Yori RIP

With no warning, the mischief is suddenly reduced to two members. I came downstairs the other morning to find that Yori had died unexpectedly overnight; she had been perfectly happy the previous evening and hadn’t even had so much as a sniffle for weeks.

The smallest rat had been a bit of a medical mystery in her short life. Last August we had the unexplainable “bleeding from the eye” incident. And then earlier this year she was bleeding again, different location, which led to her being spayed (although the vet couldn’t see anything obviously wrong with her when she operated). Apart from the random bleeding and the initial respiratory infection when she joined us, she had always seemed to be a remarkably healthy and energetic little ratty, and even when there was something wrong it didn’t slow her down at all (even continuing to run in the wheel while bleeding).

She was always the first to the cage door and was the most active one in the evenings, still running around while the others had found comfy spots to curl up. Any squeaking was usually caused by her deciding to exert her presumed authority by power grooming the others; she was utterly convinced that she was the alpha of the group.

Yori was a real ratty ambassador, cute, licky and loved by all who met her. I will miss having her on my lap at snack time, making sure she eats hers rather than hiding it.

Rocket RIP

We knew that our time with Rocket was going to be limited when we discovered a pea-sized lump in her groin last November.

She had just turned two years old and had a bit of a snuffle, so I decided against getting it removed there and then. I wasn’t keen on putting her through surgery and, more importantly, the recovery time alone in a smaller cage — especially as there was a good chance that (from past experience) another lump would appear within a few weeks…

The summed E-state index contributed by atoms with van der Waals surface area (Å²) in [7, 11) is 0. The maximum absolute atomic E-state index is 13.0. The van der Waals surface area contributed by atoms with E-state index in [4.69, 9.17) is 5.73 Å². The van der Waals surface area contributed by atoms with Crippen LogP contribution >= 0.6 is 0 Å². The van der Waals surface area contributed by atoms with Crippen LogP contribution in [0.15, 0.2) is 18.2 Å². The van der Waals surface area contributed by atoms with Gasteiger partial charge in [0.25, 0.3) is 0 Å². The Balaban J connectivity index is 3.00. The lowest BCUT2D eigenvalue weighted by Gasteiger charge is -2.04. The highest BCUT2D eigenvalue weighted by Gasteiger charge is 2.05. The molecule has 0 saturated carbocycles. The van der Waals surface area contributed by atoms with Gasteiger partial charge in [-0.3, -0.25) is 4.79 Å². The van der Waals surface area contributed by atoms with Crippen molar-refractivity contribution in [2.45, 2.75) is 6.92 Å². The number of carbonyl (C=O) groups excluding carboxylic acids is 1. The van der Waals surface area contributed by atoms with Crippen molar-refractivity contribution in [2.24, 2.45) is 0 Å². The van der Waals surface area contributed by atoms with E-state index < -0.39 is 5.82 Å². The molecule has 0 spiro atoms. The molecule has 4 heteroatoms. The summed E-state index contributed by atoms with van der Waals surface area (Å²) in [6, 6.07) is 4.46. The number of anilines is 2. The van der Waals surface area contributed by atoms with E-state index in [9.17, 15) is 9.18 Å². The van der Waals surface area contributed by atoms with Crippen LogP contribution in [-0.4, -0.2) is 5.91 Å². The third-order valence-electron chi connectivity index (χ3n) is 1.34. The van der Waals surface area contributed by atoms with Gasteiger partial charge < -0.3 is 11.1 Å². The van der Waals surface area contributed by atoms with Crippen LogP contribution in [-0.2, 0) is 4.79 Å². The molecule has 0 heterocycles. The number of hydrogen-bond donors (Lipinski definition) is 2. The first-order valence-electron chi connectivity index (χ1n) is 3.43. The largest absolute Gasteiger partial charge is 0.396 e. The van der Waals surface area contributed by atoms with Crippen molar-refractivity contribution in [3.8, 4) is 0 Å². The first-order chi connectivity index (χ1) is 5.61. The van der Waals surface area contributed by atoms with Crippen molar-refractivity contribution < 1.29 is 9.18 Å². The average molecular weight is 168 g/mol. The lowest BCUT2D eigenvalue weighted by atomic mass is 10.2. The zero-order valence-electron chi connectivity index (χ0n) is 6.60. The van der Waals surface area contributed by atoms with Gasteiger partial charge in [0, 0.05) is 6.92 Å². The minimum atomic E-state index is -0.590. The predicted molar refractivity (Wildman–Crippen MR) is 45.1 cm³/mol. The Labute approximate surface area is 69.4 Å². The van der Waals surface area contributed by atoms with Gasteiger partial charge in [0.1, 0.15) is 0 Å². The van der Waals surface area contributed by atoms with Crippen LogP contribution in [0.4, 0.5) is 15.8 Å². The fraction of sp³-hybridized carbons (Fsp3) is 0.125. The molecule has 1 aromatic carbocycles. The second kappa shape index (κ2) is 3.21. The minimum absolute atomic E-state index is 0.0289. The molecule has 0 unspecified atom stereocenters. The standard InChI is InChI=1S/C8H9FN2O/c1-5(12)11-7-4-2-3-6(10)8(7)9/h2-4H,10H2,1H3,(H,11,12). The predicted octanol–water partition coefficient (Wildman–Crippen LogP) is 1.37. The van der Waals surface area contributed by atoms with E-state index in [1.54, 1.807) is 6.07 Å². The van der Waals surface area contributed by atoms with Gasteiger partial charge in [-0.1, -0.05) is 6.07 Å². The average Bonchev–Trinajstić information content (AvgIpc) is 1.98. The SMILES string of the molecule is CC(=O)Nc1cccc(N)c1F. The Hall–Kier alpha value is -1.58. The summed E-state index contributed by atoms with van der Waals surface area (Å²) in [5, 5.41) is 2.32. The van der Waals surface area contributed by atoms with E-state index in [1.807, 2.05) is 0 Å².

She got over her snuffles and, while the lump was growing, it was growing very slowly. She was showing signs of ageing: generally slowing down, happy to just find somewhere to curl up when she was out with us in the evening, a little weakness in her back legs, and generally turning into a grumpy old rat. She had always been a “toothy” rat, ready to give a bit of a nip to get your attention or express her irritability, and this behaviour got more pronounced over the last few months.

In the end, a few weeks ago, Rocket left us as quickly as she had arrived. Those signs of ageing were, with hindsight, signs of a pituitary tumour and she went from being a happy sofa companion one evening to being unable to hold her food the next. Her decline was so rapid and so drastic. I spent the evening cuddling her and feeding her, and took her for a last visit to the vet the next morning.

Rocket was a very special grumpy rat who stole my heart and she will be greatly missed.

Films Watched: 2015













Misplaced priorities

If I want to sign up to any given mailing list, the first thing I have to do, after giving them my email address, is click the link in the confirmation email they send so they know that
a. I typed my email address correctly
b. I actually want to be subscribed to that mailing list

On the other hand, if I want to create an account on, ooh, let’s say Amazon for example, apparently all I have to do is fill in the @&!#ing form. No validation whatsoever.

In other words: I am now getting emails from Amazon India to my GMail account.

Would you like to guess how much use the first-level Amazon UK customer service representatives are at helping resolve this?


Ratties can be such a source of stress when they’re not well.

I went to give the ratties a snack this morning and when Yori took hers I saw her right eye was covered in blood – it must have literally just started then, because there was none anywhere else. I called the vet, got her into the carrier and dashed off to Streatham Hill.